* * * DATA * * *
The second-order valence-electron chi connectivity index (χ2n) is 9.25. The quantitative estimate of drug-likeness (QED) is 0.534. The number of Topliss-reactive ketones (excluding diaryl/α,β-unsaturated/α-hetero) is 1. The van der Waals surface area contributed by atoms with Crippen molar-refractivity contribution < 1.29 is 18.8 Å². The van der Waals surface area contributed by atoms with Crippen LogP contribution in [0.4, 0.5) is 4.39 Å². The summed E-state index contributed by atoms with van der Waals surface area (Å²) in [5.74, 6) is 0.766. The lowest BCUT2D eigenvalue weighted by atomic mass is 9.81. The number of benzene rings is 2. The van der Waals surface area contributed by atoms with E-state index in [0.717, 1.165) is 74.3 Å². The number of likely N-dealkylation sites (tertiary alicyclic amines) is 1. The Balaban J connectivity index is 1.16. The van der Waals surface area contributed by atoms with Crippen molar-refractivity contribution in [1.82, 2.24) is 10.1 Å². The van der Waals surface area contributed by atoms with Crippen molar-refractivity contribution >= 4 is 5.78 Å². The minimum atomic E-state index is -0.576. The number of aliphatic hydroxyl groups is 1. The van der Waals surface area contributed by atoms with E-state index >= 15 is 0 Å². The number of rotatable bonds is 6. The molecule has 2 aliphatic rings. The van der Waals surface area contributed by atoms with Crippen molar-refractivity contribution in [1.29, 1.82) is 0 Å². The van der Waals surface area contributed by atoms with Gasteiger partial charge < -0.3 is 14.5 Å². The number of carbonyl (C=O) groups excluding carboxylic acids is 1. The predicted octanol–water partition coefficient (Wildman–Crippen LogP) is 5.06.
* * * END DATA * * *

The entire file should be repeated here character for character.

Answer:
The second-order valence-electron chi connectivity index (χ2n) is 9.25. The quantitative estimate of drug-likeness (QED) is 0.534. The number of Topliss-reactive ketones (excluding diaryl/α,β-unsaturated/α-hetero) is 1. The van der Waals surface area contributed by atoms with Crippen molar-refractivity contribution < 1.29 is 18.8 Å². The van der Waals surface area contributed by atoms with Crippen LogP contribution in [0.4, 0.5) is 4.39 Å². The summed E-state index contributed by atoms with van der Waals surface area (Å²) in [5.74, 6) is 0.766. The lowest BCUT2D eigenvalue weighted by atomic mass is 9.81. The number of benzene rings is 2. The van der Waals surface area contributed by atoms with E-state index in [0.717, 1.165) is 74.3 Å². The number of likely N-dealkylation sites (tertiary alicyclic amines) is 1. The Balaban J connectivity index is 1.16. The van der Waals surface area contributed by atoms with Crippen molar-refractivity contribution in [1.82, 2.24) is 10.1 Å². The van der Waals surface area contributed by atoms with Crippen molar-refractivity contribution >= 4 is 5.78 Å². The minimum atomic E-state index is -0.576. The number of aliphatic hydroxyl groups is 1. The van der Waals surface area contributed by atoms with E-state index >= 15 is 0 Å². The number of rotatable bonds is 6. The molecule has 2 aliphatic rings. The van der Waals surface area contributed by atoms with Crippen molar-refractivity contribution in [1.29, 1.82) is 0 Å². The van der Waals surface area contributed by atoms with Gasteiger partial charge < -0.3 is 14.5 Å². The number of carbonyl (C=O) groups excluding carboxylic acids is 1. The predicted octanol–water partition coefficient (Wildman–Crippen LogP) is 5.06.